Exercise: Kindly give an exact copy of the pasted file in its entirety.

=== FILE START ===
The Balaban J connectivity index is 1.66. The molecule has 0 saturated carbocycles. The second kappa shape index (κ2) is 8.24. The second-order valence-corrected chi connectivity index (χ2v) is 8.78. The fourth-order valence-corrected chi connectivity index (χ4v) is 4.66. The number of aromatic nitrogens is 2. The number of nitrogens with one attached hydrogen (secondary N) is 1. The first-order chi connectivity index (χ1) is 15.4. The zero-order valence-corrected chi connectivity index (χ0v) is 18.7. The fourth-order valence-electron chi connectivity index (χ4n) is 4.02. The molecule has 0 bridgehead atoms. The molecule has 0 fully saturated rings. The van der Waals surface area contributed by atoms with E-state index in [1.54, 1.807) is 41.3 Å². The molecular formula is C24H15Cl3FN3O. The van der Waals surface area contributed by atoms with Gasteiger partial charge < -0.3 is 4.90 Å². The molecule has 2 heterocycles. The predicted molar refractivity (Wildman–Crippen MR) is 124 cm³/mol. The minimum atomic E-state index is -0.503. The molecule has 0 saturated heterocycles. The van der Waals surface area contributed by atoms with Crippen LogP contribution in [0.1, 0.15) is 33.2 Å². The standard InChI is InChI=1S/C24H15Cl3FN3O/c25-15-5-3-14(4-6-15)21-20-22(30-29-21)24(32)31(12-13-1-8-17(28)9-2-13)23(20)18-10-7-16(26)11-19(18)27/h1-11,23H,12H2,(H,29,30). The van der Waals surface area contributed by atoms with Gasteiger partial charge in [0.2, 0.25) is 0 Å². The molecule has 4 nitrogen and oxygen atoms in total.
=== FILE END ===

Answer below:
The Balaban J connectivity index is 1.66. The molecule has 0 saturated carbocycles. The second kappa shape index (κ2) is 8.24. The second-order valence-corrected chi connectivity index (χ2v) is 8.78. The fourth-order valence-corrected chi connectivity index (χ4v) is 4.66. The number of aromatic nitrogens is 2. The number of nitrogens with one attached hydrogen (secondary N) is 1. The first-order chi connectivity index (χ1) is 15.4. The zero-order valence-corrected chi connectivity index (χ0v) is 18.7. The fourth-order valence-electron chi connectivity index (χ4n) is 4.02. The molecule has 0 bridgehead atoms. The molecule has 0 fully saturated rings. The van der Waals surface area contributed by atoms with E-state index in [1.54, 1.807) is 41.3 Å². The molecular formula is C24H15Cl3FN3O. The van der Waals surface area contributed by atoms with Gasteiger partial charge < -0.3 is 4.90 Å². The molecule has 2 heterocycles. The predicted molar refractivity (Wildman–Crippen MR) is 124 cm³/mol. The minimum atomic E-state index is -0.503. The molecule has 0 saturated heterocycles. The van der Waals surface area contributed by atoms with Crippen LogP contribution in [0.1, 0.15) is 33.2 Å². The standard InChI is InChI=1S/C24H15Cl3FN3O/c25-15-5-3-14(4-6-15)21-20-22(30-29-21)24(32)31(12-13-1-8-17(28)9-2-13)23(20)18-10-7-16(26)11-19(18)27/h1-11,23H,12H2,(H,29,30). The van der Waals surface area contributed by atoms with Gasteiger partial charge in [0.2, 0.25) is 0 Å². The molecule has 4 nitrogen and oxygen atoms in total.